The justice committee of the lower house of the Italian parliament has approved the text of a new bill that will outlaw homophobic crime.
The measure is part of a larger legislative package designed to tackle violence against women, children and old people and gender discrimination.
Yesterday the Minister for Equal Opportunities, Barbara Pollastrini, said: “every year, there are more women dying from violence than from diseases or accidents.”
Details about the provisions on homophobia are sketchy, but AKI news agency reports that “homophobia will be punishable with a prison sentence of up to four years” and “the bill makes it a crime to express ‘reservations’ against individuals on the basis of their sexual orientation.”
The new legislation expands an 1993 anti-racism law.
In February the Italian government agreed to bring forward legislation that will grant legal recognition for gay and lesbian couples for the first time.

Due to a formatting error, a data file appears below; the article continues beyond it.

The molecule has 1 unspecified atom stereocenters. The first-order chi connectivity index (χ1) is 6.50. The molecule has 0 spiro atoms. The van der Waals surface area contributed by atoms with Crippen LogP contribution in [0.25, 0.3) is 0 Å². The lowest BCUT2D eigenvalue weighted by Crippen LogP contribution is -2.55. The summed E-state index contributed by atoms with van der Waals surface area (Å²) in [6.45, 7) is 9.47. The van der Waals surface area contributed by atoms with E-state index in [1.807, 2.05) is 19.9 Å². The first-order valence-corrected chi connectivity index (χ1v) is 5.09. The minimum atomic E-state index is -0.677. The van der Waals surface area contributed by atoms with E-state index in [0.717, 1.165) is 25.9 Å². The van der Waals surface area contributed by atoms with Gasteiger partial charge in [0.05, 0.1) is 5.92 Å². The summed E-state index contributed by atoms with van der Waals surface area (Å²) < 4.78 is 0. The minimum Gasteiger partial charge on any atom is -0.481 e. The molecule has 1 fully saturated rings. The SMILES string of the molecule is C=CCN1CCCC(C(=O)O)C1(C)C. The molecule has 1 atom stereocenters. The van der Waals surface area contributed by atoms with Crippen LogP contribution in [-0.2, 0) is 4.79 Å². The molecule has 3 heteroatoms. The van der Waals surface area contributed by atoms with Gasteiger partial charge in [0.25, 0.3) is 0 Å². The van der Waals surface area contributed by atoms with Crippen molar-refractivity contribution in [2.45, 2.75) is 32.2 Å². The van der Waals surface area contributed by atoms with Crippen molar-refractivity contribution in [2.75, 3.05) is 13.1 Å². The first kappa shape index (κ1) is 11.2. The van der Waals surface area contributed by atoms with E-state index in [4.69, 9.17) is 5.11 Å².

The decision was criticised on all sides. Gay campaigners complained that the proposed new “civil pacts of solidarity” are a watered down version of what the coalition government had promised at last year’s election.
Catholic MPs denounced the new bill as an attack on marriage.
However, the cabinet decision will be a relief for Prime Minister Romano Prodi.
His nine-party coalition has spent months tussling over the new bill, with rumours the government could collapse over the issue. It is unclear if the proposed “civil pacts” will be passed by the country’s parliament.